Bash If Else Statements: Examples and Syntax

Last updated: April 28, 2023 | Madhur Batra

Conditional statements are one of the most essential constructs of any programming language. Bash supports using if…elif…else statements like in many other programming languages.

In this tutorial, we learn about bash if else statements with examples.

Bash If statements

Plain if statement is the most basic construct for specifying conditions in a Bash script.

It follows the syntax:

if [ condition ]; then
	statement
fi

Let’s take the following example to understand the working of if statements:

#!/bin/bash

## 1
if [ 3 > 1 ]; then
       echo "1st if condition satisfied"
fi

## 2
if (( 4 / 2 < 2 )); then
       echo "2nd if condition satisfied"
fi

Now, let’s observe the output on executing the script:

bash if statement example
  • In the first case, we see the script enters the execution block since condition 3>1 is satisfied.
  • In the second case, the condition 4/2 < 2 evaluates to false, hence the execution block is skipped.

How to specify conditions?

Bash provides us with a number of ways to specify conditions in the if statements. Let’s explore them in the next sections.

Single parentheses

Bash treats the single parentheses blocks `( <expr> )` as a subshell. When using the if statements with single parentheses blocks, the script execution is blocked until the subprocess terminates and the condition is evaluated using the exit status of the subprocess.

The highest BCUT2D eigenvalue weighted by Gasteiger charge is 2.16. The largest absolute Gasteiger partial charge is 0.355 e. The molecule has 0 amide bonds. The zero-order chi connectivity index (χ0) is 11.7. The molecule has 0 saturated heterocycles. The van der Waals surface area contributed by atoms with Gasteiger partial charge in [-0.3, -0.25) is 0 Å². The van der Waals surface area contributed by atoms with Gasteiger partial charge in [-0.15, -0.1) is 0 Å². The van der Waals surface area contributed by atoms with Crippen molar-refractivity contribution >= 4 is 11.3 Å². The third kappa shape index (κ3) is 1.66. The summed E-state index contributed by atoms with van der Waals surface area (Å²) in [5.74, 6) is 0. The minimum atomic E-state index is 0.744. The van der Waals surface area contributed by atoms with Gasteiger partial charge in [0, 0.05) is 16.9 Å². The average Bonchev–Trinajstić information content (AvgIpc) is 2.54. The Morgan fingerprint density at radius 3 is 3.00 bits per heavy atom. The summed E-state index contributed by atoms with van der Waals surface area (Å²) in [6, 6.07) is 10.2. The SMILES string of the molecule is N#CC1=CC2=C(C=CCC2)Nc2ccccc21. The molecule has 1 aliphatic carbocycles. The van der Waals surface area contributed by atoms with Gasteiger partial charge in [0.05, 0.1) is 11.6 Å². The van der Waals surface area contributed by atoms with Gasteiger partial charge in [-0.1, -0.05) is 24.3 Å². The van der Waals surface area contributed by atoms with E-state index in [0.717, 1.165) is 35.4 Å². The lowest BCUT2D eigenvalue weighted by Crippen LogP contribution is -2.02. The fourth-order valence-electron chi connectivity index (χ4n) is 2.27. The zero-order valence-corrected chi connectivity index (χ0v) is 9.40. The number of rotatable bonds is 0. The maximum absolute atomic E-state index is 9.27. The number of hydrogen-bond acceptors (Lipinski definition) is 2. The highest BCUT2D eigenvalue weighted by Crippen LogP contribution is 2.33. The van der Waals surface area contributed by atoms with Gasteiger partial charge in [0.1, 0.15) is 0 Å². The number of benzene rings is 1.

Let’s consider the following example:

#!/bin/bash

## 1
if ( word="satifsied"; grep -q $word ifStatement.sh ); then
       echo "1st if condition satisfied"
fi

## 2
if ( word="satisfied"; grep -q $word ifStatement.sh ); then
       echo "2nd if condition satisfied"
fi

In the script, we search for patterns using grep command in the if block.

Now, let’s execute the script and observe the output in both cases:

bash if single parentheses
  • In the first example, grep could not find the pattern and thus the if statement evaluates to false.
  • In the second example, grep finds the pattern and thus evaluates to true.
Double parentheses

Bash uses double parentheses expressions `(( <expr> ))` for arithmetic operations. When a double parenthesis is used inside an if block, Bash computes the expression using standard arithmetic principles and then applies conditional checks on the result.